Can you look back on that moment and tell us how you felt when you did decide to take action? What results came about from your decision to take charge and move on?
I’m now well on my way to a successful small business owner, doing stuff that I love and working with people that I enjoy immensely. So I couldn’t be happier. Looking back on events that aren’t more than 6 months ago, it’s hard to believe I was the same person.

I remember the event very clearly that was when the shift happened. It was one of the Someday Syndrome exercises where I had to describe my future. I described it in detail but I’d also peppered it with a few blocks – things I thought would never happened. But once Alex asked some hard-hitting questions, that’s when the walls just came crumbling down. All of that negative energy started flowing and turned into positive energy to support positive change.

It’s still not easy, and again on the time management thing, at times I think I’m busier than I was before. When you decide to take your life into your own hands and live more, it comes with strings attached. You’ve got to take decisions and make things happen.

Everyone has a Someday problem hiding deep inside, even little ones. What variety of the Someday Syndrome do you currently harbor? What would you like to achieve but haven’t yet?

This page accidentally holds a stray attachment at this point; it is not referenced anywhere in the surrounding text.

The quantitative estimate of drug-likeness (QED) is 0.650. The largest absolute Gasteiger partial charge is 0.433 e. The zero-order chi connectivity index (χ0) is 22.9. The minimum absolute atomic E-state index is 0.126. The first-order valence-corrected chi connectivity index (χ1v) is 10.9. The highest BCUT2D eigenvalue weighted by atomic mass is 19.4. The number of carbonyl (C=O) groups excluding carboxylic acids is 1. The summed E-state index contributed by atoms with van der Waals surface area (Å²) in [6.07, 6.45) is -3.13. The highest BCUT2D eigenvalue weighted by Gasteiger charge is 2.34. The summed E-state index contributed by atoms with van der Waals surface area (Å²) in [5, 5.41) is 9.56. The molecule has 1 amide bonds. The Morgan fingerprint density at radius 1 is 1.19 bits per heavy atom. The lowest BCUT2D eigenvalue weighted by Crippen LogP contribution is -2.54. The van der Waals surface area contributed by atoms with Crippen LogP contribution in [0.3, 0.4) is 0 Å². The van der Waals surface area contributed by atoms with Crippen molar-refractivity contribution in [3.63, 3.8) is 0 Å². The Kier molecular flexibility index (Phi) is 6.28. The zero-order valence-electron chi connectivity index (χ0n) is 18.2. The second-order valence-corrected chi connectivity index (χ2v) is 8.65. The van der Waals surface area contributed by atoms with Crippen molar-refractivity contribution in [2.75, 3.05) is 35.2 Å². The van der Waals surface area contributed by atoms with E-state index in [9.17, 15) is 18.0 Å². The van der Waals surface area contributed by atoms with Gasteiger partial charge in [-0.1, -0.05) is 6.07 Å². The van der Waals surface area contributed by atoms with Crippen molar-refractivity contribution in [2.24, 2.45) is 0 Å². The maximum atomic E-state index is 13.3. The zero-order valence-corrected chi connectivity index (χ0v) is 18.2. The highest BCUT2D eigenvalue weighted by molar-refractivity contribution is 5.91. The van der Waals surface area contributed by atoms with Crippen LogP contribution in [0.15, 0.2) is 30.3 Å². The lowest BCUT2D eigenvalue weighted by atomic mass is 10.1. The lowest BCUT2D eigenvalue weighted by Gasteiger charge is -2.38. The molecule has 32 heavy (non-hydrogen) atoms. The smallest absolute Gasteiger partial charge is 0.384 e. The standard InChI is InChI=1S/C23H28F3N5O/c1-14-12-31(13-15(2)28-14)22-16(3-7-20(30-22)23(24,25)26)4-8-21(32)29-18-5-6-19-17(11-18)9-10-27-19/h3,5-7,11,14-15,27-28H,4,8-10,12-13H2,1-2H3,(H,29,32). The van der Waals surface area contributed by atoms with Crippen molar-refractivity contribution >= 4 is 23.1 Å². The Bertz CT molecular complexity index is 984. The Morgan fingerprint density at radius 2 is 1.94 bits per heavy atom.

I was obviously playing into the Someday My Ship Will Come In, but now I’m on board and sailing. However living your dreams can be a pretty busy experience, so I sometimes get overwhelmed with the detail and fall into the I’ll Get Around To It Someday trap, unable to prioritise and instead choose nothing. I have lots I want to achieve but never seem to give myself enough time to do it. A razor sharp organisational scheme is a must have. A tip for someday readers: From a good to do list, to lots of shiny email folders – whatever it is that you need, get it and use it.

Examining your Someday Syndrome problem, what are you currently doing to resolve it and eliminate it from your life?
Well I’m still working with Alex to keep focus and get some perspective as I go through so much change. I’m trying to stay realistic so that I can make sure I’m doing what’s important and not just doing stuff because I don’t want to do something else. It’s hard because with such a radical life change you find yourself occasionally trying to do things based on the old paradigm, and I don’t want to end up back in “that space.”

Many people suffer the same problems you do. You’re not alone, and neither are they. What would you tell people in your situation right now to help them avoid what you’re going through?
Don’t be afraid to get help. Help doesn’t mean your weak – it just means some outside perspective. Even strong people need that. Smart people thrive on feedback. You need someone who will be honest with you, though, and someone who will follow-up with you and challenge you to aim high.

If you could ask for one thing, right now, to help you overcome your Someday Syndrome, what type of help would you ask for?
A good dose of patience for me is all I need, so I can have the clarity of mind to make sure I stay on track to my ideal future dreams.

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7 thoughts on “Sailing the Someday Ship: Andy Hayes Interview

  1. Alessio says: